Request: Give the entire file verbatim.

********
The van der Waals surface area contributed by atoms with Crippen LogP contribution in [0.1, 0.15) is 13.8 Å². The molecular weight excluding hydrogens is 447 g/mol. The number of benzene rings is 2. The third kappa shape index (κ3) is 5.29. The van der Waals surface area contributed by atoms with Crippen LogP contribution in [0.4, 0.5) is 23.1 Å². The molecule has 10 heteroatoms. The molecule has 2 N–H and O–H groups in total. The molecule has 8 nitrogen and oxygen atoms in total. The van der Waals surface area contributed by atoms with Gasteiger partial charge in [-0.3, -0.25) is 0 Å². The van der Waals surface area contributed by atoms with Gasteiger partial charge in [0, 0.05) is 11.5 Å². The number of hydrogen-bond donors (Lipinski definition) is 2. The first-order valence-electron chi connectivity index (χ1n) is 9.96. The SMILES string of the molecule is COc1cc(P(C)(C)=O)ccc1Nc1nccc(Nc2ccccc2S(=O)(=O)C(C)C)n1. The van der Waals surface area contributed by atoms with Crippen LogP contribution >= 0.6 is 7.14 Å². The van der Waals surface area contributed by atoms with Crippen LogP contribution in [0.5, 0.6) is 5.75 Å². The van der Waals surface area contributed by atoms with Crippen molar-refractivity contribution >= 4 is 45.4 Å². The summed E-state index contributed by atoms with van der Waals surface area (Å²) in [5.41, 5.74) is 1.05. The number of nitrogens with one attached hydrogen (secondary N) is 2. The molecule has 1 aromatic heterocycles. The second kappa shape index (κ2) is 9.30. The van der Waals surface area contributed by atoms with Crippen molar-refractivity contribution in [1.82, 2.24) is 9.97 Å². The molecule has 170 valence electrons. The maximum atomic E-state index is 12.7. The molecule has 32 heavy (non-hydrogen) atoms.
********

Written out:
The van der Waals surface area contributed by atoms with Crippen LogP contribution in [0.1, 0.15) is 13.8 Å². The molecular weight excluding hydrogens is 447 g/mol. The number of benzene rings is 2. The third kappa shape index (κ3) is 5.29. The van der Waals surface area contributed by atoms with Crippen LogP contribution in [0.4, 0.5) is 23.1 Å². The molecule has 10 heteroatoms. The molecule has 2 N–H and O–H groups in total. The molecule has 8 nitrogen and oxygen atoms in total. The van der Waals surface area contributed by atoms with Gasteiger partial charge in [-0.3, -0.25) is 0 Å². The van der Waals surface area contributed by atoms with Gasteiger partial charge in [0, 0.05) is 11.5 Å². The number of hydrogen-bond donors (Lipinski definition) is 2. The first-order valence-electron chi connectivity index (χ1n) is 9.96. The SMILES string of the molecule is COc1cc(P(C)(C)=O)ccc1Nc1nccc(Nc2ccccc2S(=O)(=O)C(C)C)n1. The van der Waals surface area contributed by atoms with Crippen LogP contribution >= 0.6 is 7.14 Å². The van der Waals surface area contributed by atoms with Crippen LogP contribution in [0.5, 0.6) is 5.75 Å². The van der Waals surface area contributed by atoms with Crippen molar-refractivity contribution >= 4 is 45.4 Å². The summed E-state index contributed by atoms with van der Waals surface area (Å²) in [5.41, 5.74) is 1.05. The number of nitrogens with one attached hydrogen (secondary N) is 2. The molecule has 1 aromatic heterocycles. The second kappa shape index (κ2) is 9.30. The van der Waals surface area contributed by atoms with Crippen molar-refractivity contribution in [1.82, 2.24) is 9.97 Å². The molecule has 170 valence electrons. The maximum atomic E-state index is 12.7. The molecule has 32 heavy (non-hydrogen) atoms.